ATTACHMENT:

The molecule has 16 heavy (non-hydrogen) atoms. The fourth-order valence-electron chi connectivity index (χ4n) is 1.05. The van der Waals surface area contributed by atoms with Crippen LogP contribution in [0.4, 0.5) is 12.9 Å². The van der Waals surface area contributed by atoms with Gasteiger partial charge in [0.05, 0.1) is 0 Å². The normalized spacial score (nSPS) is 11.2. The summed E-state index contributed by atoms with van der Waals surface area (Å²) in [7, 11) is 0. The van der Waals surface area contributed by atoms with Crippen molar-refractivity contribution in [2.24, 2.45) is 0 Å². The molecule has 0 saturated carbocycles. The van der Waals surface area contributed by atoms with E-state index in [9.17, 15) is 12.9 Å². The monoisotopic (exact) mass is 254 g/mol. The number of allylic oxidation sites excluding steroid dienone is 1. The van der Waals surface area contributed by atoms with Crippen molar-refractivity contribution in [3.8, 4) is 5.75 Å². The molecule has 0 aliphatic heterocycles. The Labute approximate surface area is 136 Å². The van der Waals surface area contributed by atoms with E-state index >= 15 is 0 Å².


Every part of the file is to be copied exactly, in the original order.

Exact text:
The molecule has 16 heavy (non-hydrogen) atoms. The fourth-order valence-electron chi connectivity index (χ4n) is 1.05. The van der Waals surface area contributed by atoms with Crippen LogP contribution in [0.4, 0.5) is 12.9 Å². The van der Waals surface area contributed by atoms with Gasteiger partial charge in [0.05, 0.1) is 0 Å². The normalized spacial score (nSPS) is 11.2. The summed E-state index contributed by atoms with van der Waals surface area (Å²) in [7, 11) is 0. The van der Waals surface area contributed by atoms with Crippen molar-refractivity contribution in [2.24, 2.45) is 0 Å². The molecule has 0 saturated carbocycles. The van der Waals surface area contributed by atoms with E-state index in [9.17, 15) is 12.9 Å². The monoisotopic (exact) mass is 254 g/mol. The number of allylic oxidation sites excluding steroid dienone is 1. The van der Waals surface area contributed by atoms with Crippen molar-refractivity contribution in [3.8, 4) is 5.75 Å². The molecule has 0 aliphatic heterocycles. The Labute approximate surface area is 136 Å². The van der Waals surface area contributed by atoms with E-state index >= 15 is 0 Å².